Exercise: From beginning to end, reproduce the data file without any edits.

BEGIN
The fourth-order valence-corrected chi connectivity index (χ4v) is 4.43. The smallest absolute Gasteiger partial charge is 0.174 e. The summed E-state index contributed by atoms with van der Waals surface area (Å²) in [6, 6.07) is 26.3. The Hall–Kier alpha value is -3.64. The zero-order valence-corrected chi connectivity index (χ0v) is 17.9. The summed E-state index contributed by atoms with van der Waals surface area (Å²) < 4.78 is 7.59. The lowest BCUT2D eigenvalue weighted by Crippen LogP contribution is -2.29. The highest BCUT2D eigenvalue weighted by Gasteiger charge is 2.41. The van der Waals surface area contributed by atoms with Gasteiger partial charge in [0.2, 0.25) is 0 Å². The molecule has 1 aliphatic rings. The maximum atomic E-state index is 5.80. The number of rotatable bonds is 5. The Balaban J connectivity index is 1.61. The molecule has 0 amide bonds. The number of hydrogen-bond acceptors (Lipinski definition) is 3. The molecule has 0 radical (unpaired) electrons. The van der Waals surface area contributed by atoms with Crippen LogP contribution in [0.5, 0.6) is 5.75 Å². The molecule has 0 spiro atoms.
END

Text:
The fourth-order valence-corrected chi connectivity index (χ4v) is 4.43. The smallest absolute Gasteiger partial charge is 0.174 e. The summed E-state index contributed by atoms with van der Waals surface area (Å²) in [6, 6.07) is 26.3. The Hall–Kier alpha value is -3.64. The zero-order valence-corrected chi connectivity index (χ0v) is 17.9. The summed E-state index contributed by atoms with van der Waals surface area (Å²) < 4.78 is 7.59. The lowest BCUT2D eigenvalue weighted by Crippen LogP contribution is -2.29. The highest BCUT2D eigenvalue weighted by Gasteiger charge is 2.41. The van der Waals surface area contributed by atoms with Gasteiger partial charge in [0.2, 0.25) is 0 Å². The molecule has 1 aliphatic rings. The maximum atomic E-state index is 5.80. The number of rotatable bonds is 5. The Balaban J connectivity index is 1.61. The molecule has 0 amide bonds. The number of hydrogen-bond acceptors (Lipinski definition) is 3. The molecule has 0 radical (unpaired) electrons. The van der Waals surface area contributed by atoms with Crippen LogP contribution in [0.5, 0.6) is 5.75 Å². The molecule has 0 spiro atoms.